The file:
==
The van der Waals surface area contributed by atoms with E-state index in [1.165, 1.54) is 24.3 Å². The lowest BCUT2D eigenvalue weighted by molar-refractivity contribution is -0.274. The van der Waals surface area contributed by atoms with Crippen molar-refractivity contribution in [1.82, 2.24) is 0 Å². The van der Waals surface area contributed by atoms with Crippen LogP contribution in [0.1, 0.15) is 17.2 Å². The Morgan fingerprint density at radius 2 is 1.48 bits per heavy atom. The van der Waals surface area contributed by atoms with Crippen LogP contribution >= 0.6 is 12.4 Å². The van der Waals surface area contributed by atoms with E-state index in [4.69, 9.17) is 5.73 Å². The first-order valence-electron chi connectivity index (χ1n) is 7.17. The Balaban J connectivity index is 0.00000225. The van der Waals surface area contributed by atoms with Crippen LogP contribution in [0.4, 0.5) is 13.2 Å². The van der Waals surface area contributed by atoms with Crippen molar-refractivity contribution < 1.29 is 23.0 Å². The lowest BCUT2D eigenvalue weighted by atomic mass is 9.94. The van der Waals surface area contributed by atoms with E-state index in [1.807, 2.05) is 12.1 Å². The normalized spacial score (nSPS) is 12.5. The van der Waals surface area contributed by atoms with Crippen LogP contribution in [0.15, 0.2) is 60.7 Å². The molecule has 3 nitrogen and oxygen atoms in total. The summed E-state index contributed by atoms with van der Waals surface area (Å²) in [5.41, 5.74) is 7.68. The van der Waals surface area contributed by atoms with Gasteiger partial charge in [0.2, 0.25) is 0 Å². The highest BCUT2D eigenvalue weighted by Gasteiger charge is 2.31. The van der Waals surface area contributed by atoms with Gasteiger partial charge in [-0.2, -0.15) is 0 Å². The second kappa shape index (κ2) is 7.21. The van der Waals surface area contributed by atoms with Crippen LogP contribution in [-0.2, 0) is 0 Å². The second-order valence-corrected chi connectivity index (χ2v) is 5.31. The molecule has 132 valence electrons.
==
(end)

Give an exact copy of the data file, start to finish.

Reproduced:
The van der Waals surface area contributed by atoms with E-state index in [1.165, 1.54) is 24.3 Å². The lowest BCUT2D eigenvalue weighted by molar-refractivity contribution is -0.274. The van der Waals surface area contributed by atoms with Crippen molar-refractivity contribution in [1.82, 2.24) is 0 Å². The van der Waals surface area contributed by atoms with Crippen LogP contribution in [0.1, 0.15) is 17.2 Å². The Morgan fingerprint density at radius 2 is 1.48 bits per heavy atom. The van der Waals surface area contributed by atoms with Crippen LogP contribution >= 0.6 is 12.4 Å². The van der Waals surface area contributed by atoms with E-state index in [4.69, 9.17) is 5.73 Å². The first-order valence-electron chi connectivity index (χ1n) is 7.17. The Balaban J connectivity index is 0.00000225. The van der Waals surface area contributed by atoms with Crippen LogP contribution in [0.4, 0.5) is 13.2 Å². The van der Waals surface area contributed by atoms with Crippen molar-refractivity contribution < 1.29 is 23.0 Å². The lowest BCUT2D eigenvalue weighted by atomic mass is 9.94. The van der Waals surface area contributed by atoms with E-state index in [1.807, 2.05) is 12.1 Å². The normalized spacial score (nSPS) is 12.5. The van der Waals surface area contributed by atoms with Crippen LogP contribution in [0.15, 0.2) is 60.7 Å². The molecule has 3 nitrogen and oxygen atoms in total. The summed E-state index contributed by atoms with van der Waals surface area (Å²) in [5.41, 5.74) is 7.68. The van der Waals surface area contributed by atoms with Gasteiger partial charge in [0.2, 0.25) is 0 Å². The highest BCUT2D eigenvalue weighted by Gasteiger charge is 2.31. The van der Waals surface area contributed by atoms with Gasteiger partial charge in [-0.2, -0.15) is 0 Å². The second kappa shape index (κ2) is 7.21. The van der Waals surface area contributed by atoms with Crippen LogP contribution in [-0.2, 0) is 0 Å². The second-order valence-corrected chi connectivity index (χ2v) is 5.31. The molecule has 132 valence electrons.